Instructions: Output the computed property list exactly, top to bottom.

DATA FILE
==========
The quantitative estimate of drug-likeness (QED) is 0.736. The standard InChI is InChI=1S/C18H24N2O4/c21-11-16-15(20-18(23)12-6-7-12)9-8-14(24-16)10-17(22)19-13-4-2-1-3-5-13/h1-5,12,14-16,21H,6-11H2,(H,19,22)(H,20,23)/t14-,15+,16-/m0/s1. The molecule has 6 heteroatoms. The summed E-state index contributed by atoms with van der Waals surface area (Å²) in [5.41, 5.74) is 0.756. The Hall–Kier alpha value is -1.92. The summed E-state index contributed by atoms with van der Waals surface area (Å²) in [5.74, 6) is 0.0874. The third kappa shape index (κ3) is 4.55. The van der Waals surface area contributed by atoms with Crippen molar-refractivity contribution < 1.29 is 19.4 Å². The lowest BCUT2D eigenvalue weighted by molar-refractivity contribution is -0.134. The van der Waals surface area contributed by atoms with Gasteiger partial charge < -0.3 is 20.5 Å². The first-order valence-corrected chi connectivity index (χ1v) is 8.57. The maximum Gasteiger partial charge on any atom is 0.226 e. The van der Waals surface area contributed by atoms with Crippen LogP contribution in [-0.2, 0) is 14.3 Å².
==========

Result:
The quantitative estimate of drug-likeness (QED) is 0.736. The standard InChI is InChI=1S/C18H24N2O4/c21-11-16-15(20-18(23)12-6-7-12)9-8-14(24-16)10-17(22)19-13-4-2-1-3-5-13/h1-5,12,14-16,21H,6-11H2,(H,19,22)(H,20,23)/t14-,15+,16-/m0/s1. The molecule has 6 heteroatoms. The summed E-state index contributed by atoms with van der Waals surface area (Å²) in [5.41, 5.74) is 0.756. The Hall–Kier alpha value is -1.92. The summed E-state index contributed by atoms with van der Waals surface area (Å²) in [5.74, 6) is 0.0874. The third kappa shape index (κ3) is 4.55. The van der Waals surface area contributed by atoms with Crippen molar-refractivity contribution < 1.29 is 19.4 Å². The lowest BCUT2D eigenvalue weighted by molar-refractivity contribution is -0.134. The van der Waals surface area contributed by atoms with Gasteiger partial charge < -0.3 is 20.5 Å². The first-order valence-corrected chi connectivity index (χ1v) is 8.57. The maximum Gasteiger partial charge on any atom is 0.226 e. The van der Waals surface area contributed by atoms with Crippen LogP contribution in [-0.2, 0) is 14.3 Å².